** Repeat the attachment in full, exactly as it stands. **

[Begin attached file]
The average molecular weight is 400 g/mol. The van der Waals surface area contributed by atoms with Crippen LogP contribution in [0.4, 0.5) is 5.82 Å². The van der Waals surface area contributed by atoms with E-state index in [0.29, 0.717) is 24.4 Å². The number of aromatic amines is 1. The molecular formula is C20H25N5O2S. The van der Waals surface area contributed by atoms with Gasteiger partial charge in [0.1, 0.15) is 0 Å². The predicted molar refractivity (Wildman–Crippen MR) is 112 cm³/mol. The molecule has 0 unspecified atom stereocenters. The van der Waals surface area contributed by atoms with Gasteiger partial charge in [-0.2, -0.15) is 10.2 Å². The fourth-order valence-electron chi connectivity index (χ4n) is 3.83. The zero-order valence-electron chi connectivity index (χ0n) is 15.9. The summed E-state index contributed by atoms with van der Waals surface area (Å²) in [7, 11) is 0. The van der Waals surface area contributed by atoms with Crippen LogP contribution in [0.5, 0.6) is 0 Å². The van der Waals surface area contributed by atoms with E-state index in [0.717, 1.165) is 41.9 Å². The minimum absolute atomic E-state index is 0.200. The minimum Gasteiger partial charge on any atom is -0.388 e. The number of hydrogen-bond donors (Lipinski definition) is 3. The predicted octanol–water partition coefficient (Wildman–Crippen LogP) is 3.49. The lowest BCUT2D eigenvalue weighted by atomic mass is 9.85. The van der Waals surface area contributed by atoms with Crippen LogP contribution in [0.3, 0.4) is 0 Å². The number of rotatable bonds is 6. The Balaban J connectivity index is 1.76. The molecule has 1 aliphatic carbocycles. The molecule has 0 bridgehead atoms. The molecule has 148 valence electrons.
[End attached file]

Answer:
The average molecular weight is 400 g/mol. The van der Waals surface area contributed by atoms with Crippen LogP contribution in [0.4, 0.5) is 5.82 Å². The van der Waals surface area contributed by atoms with E-state index in [0.29, 0.717) is 24.4 Å². The number of aromatic amines is 1. The molecular formula is C20H25N5O2S. The van der Waals surface area contributed by atoms with Gasteiger partial charge in [0.1, 0.15) is 0 Å². The predicted molar refractivity (Wildman–Crippen MR) is 112 cm³/mol. The molecule has 0 unspecified atom stereocenters. The van der Waals surface area contributed by atoms with Gasteiger partial charge in [-0.2, -0.15) is 10.2 Å². The fourth-order valence-electron chi connectivity index (χ4n) is 3.83. The zero-order valence-electron chi connectivity index (χ0n) is 15.9. The summed E-state index contributed by atoms with van der Waals surface area (Å²) in [7, 11) is 0. The van der Waals surface area contributed by atoms with Crippen LogP contribution in [0.5, 0.6) is 0 Å². The van der Waals surface area contributed by atoms with E-state index in [0.717, 1.165) is 41.9 Å². The minimum absolute atomic E-state index is 0.200. The minimum Gasteiger partial charge on any atom is -0.388 e. The number of hydrogen-bond donors (Lipinski definition) is 3. The predicted octanol–water partition coefficient (Wildman–Crippen LogP) is 3.49. The lowest BCUT2D eigenvalue weighted by atomic mass is 9.85. The van der Waals surface area contributed by atoms with Crippen LogP contribution in [0.3, 0.4) is 0 Å². The number of rotatable bonds is 6. The Balaban J connectivity index is 1.76. The molecule has 1 aliphatic carbocycles. The molecule has 0 bridgehead atoms. The molecule has 148 valence electrons.